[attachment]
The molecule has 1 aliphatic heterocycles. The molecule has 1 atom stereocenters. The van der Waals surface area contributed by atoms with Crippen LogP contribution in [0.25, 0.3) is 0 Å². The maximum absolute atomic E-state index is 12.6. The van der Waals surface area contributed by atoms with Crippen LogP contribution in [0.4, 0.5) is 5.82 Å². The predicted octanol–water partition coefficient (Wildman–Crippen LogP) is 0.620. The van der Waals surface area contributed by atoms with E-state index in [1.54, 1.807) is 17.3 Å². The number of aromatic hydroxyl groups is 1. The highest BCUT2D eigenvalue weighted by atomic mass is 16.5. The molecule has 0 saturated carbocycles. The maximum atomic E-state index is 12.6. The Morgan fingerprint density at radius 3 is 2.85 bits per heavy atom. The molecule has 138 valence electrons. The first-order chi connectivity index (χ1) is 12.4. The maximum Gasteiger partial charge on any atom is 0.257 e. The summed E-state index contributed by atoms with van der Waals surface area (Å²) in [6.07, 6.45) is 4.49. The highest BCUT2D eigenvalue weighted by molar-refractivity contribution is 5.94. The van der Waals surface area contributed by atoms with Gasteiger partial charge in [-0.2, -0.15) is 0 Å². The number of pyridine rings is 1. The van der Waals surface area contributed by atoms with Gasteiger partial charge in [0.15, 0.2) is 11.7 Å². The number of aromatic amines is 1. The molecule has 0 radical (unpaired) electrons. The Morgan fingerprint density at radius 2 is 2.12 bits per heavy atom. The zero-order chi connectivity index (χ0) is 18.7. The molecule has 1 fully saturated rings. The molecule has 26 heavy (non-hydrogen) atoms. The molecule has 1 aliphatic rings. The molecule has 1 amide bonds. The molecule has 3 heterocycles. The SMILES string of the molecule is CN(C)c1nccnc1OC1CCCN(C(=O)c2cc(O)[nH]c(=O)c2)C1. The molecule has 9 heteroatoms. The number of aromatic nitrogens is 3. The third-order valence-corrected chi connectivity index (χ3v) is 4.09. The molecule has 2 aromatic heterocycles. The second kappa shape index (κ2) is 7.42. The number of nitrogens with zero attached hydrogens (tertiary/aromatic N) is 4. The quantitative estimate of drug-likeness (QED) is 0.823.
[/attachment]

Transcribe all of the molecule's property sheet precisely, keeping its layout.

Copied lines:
The molecule has 1 aliphatic heterocycles. The molecule has 1 atom stereocenters. The van der Waals surface area contributed by atoms with Crippen LogP contribution in [0.25, 0.3) is 0 Å². The maximum absolute atomic E-state index is 12.6. The van der Waals surface area contributed by atoms with Crippen LogP contribution in [0.4, 0.5) is 5.82 Å². The predicted octanol–water partition coefficient (Wildman–Crippen LogP) is 0.620. The van der Waals surface area contributed by atoms with E-state index in [1.54, 1.807) is 17.3 Å². The number of aromatic hydroxyl groups is 1. The highest BCUT2D eigenvalue weighted by atomic mass is 16.5. The molecule has 0 saturated carbocycles. The maximum atomic E-state index is 12.6. The Morgan fingerprint density at radius 3 is 2.85 bits per heavy atom. The molecule has 138 valence electrons. The first-order chi connectivity index (χ1) is 12.4. The maximum Gasteiger partial charge on any atom is 0.257 e. The summed E-state index contributed by atoms with van der Waals surface area (Å²) in [6.07, 6.45) is 4.49. The highest BCUT2D eigenvalue weighted by molar-refractivity contribution is 5.94. The van der Waals surface area contributed by atoms with Gasteiger partial charge in [-0.2, -0.15) is 0 Å². The number of pyridine rings is 1. The van der Waals surface area contributed by atoms with Gasteiger partial charge in [0.15, 0.2) is 11.7 Å². The number of aromatic amines is 1. The molecule has 0 radical (unpaired) electrons. The Morgan fingerprint density at radius 2 is 2.12 bits per heavy atom. The zero-order chi connectivity index (χ0) is 18.7. The molecule has 1 fully saturated rings. The molecule has 26 heavy (non-hydrogen) atoms. The molecule has 1 aliphatic rings. The molecule has 1 amide bonds. The molecule has 3 heterocycles. The SMILES string of the molecule is CN(C)c1nccnc1OC1CCCN(C(=O)c2cc(O)[nH]c(=O)c2)C1. The molecule has 9 heteroatoms. The number of aromatic nitrogens is 3. The third-order valence-corrected chi connectivity index (χ3v) is 4.09. The molecule has 2 aromatic heterocycles. The second kappa shape index (κ2) is 7.42. The number of nitrogens with zero attached hydrogens (tertiary/aromatic N) is 4. The quantitative estimate of drug-likeness (QED) is 0.823.